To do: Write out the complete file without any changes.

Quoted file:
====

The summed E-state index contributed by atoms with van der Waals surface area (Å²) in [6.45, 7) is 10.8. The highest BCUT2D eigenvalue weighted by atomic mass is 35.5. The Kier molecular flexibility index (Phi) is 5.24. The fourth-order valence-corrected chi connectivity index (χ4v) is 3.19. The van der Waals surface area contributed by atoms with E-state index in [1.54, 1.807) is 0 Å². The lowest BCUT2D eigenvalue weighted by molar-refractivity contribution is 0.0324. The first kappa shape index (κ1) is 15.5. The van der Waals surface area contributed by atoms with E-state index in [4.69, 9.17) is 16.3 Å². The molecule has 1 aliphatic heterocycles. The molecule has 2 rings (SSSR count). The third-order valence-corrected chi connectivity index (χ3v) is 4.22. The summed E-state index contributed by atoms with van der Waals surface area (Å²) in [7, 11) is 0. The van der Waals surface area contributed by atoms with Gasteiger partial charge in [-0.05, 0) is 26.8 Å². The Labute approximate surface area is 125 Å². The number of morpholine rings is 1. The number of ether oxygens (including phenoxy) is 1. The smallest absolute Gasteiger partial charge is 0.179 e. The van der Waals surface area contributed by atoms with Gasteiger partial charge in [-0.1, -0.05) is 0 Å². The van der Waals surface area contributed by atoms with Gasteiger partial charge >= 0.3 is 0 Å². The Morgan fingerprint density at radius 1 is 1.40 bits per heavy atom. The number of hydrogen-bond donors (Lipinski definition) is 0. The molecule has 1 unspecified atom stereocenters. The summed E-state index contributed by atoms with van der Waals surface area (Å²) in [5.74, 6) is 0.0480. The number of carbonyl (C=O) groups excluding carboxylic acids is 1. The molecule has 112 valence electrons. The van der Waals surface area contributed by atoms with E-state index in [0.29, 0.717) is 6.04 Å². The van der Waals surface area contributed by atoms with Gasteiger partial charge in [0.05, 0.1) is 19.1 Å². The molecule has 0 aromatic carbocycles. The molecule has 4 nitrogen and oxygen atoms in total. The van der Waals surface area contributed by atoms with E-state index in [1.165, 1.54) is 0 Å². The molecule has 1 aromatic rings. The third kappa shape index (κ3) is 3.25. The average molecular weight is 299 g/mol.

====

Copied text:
The summed E-state index contributed by atoms with van der Waals surface area (Å²) in [6.45, 7) is 10.8. The highest BCUT2D eigenvalue weighted by atomic mass is 35.5. The Kier molecular flexibility index (Phi) is 5.24. The fourth-order valence-corrected chi connectivity index (χ4v) is 3.19. The van der Waals surface area contributed by atoms with E-state index in [1.54, 1.807) is 0 Å². The lowest BCUT2D eigenvalue weighted by molar-refractivity contribution is 0.0324. The first kappa shape index (κ1) is 15.5. The van der Waals surface area contributed by atoms with E-state index in [4.69, 9.17) is 16.3 Å². The molecule has 1 aliphatic heterocycles. The molecule has 2 rings (SSSR count). The third-order valence-corrected chi connectivity index (χ3v) is 4.22. The summed E-state index contributed by atoms with van der Waals surface area (Å²) in [7, 11) is 0. The van der Waals surface area contributed by atoms with Gasteiger partial charge in [-0.05, 0) is 26.8 Å². The Labute approximate surface area is 125 Å². The number of morpholine rings is 1. The number of ether oxygens (including phenoxy) is 1. The smallest absolute Gasteiger partial charge is 0.179 e. The van der Waals surface area contributed by atoms with Gasteiger partial charge in [-0.1, -0.05) is 0 Å². The van der Waals surface area contributed by atoms with Gasteiger partial charge >= 0.3 is 0 Å². The Morgan fingerprint density at radius 1 is 1.40 bits per heavy atom. The number of hydrogen-bond donors (Lipinski definition) is 0. The molecule has 1 unspecified atom stereocenters. The summed E-state index contributed by atoms with van der Waals surface area (Å²) in [5.74, 6) is 0.0480. The number of carbonyl (C=O) groups excluding carboxylic acids is 1. The molecule has 112 valence electrons. The van der Waals surface area contributed by atoms with E-state index in [0.29, 0.717) is 6.04 Å². The van der Waals surface area contributed by atoms with Gasteiger partial charge in [0.05, 0.1) is 19.1 Å². The molecule has 0 aromatic carbocycles. The molecule has 4 nitrogen and oxygen atoms in total. The van der Waals surface area contributed by atoms with E-state index in [1.165, 1.54) is 0 Å². The molecule has 1 aromatic rings. The third kappa shape index (κ3) is 3.25. The average molecular weight is 299 g/mol.